V3-01: Robotic Young-Dees-Leadbetter Bladder Neck Reconstruction in the Exstrophy-Epispadias Population: An Initial Report
VideoIntroductions and Objectives
The modified Young-Dees-Leadbetter (mYDL) bladder neck reconstruction (BNR) is an effective means of correcting urinary incontinence and promoting volitional voiding in the exstrophy-epispadias population. Herein is the first reported description of a mYDL BNR performed through a robotic-assisted laparoscopic approach.
The 10 year-old patient had complete male epispadias with continuous incontinence and no volitional urinary control. Preoperative bladder capacity was 150mL with no vesicoureteral reflux. The child was emotionally mature with a desire to be dry. Preoperative pelvic floor conditioning was completed. He underwent robotic mYDL BNR. The child was positioned in dorsal lithotomy with a camera port at the umbilicus and the robotic trocars and assistant port spaced across the lower abdomen. The bladder was dissected from the abdominal wall and opened in the midline. Bladder neck exposure was maximized with the third arm holding the bladder cephalad and hitch sutures retracting it laterally. Exposure was excellent and the urethra was visualized to the superior aspect of the verumontanum. The neourethral mucosa was marked 3cm long by 16mm wide and with improved visualization distally, ureteral reimplantation was not required. The neourethra was closed over an 8Fr feeding tube. The bladder neck was demucosalized and reconstructed in standard mYDL fashion. Suspension sutures were placed in the bladder neck. The third arm elevated the bladder neck to a point where saline injected per urethra ceased the free flow of urine. The suspension sutures were secured to the posterior pubis and lower midline fascia. A 16Fr suprapubic tube was placed. The bladder was closed in 2 layers and a drain was inserted. The neourethra was left unstented.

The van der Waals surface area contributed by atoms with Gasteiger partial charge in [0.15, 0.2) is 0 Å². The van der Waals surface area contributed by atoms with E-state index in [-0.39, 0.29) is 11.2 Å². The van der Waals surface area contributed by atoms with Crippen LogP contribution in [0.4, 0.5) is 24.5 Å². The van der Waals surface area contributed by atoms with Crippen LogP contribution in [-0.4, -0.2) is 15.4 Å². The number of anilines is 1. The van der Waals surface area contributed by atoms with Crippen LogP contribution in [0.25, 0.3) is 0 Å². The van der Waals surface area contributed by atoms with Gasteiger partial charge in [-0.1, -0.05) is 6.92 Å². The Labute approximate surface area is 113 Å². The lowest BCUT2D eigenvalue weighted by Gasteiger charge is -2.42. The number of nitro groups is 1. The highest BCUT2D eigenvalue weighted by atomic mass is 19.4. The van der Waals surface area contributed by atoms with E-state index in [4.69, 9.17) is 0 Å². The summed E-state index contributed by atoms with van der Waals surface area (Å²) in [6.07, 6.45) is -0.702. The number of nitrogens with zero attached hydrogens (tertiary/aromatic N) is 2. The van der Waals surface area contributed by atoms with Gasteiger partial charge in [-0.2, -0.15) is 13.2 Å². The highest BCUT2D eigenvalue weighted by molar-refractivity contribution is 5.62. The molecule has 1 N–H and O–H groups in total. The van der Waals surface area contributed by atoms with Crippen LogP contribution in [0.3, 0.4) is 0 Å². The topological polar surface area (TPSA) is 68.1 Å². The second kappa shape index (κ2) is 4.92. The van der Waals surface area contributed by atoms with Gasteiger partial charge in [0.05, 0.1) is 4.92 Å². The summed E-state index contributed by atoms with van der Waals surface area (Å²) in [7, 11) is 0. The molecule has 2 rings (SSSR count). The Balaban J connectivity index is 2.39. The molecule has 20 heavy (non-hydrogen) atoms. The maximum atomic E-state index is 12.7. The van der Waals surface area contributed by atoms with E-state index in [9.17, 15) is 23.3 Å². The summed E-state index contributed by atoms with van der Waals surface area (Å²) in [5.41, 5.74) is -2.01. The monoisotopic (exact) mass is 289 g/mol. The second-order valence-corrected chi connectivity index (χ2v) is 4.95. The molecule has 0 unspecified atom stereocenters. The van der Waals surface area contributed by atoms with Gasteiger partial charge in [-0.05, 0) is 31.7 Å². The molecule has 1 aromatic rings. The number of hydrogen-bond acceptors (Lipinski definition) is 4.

Total surgical time was 5:40 with an estimated blood loss of 50mL. The patient recovered bowel function on post-operative day (POD) 1 and was discharged on POD 4. The patient is now performing bladder training and can hold urine for up to 3 hours and generate a volitional stream. An ultrasound at six weeks showed no urinary retention or hydronephrosis.
The major surgical advantage of a robotic approach to BNR is the excellent visualization of the proximal urethra and bladder neck under the pubic bone. In this case, it allowed for ample length of the tubularized neourethra without the need for ureteral reimplantation or stents. This initial report of robotic mYDL BNR is a promising minimally invasive modification in the surgical repertoire for exstrophy-epispadias continence reconstruction.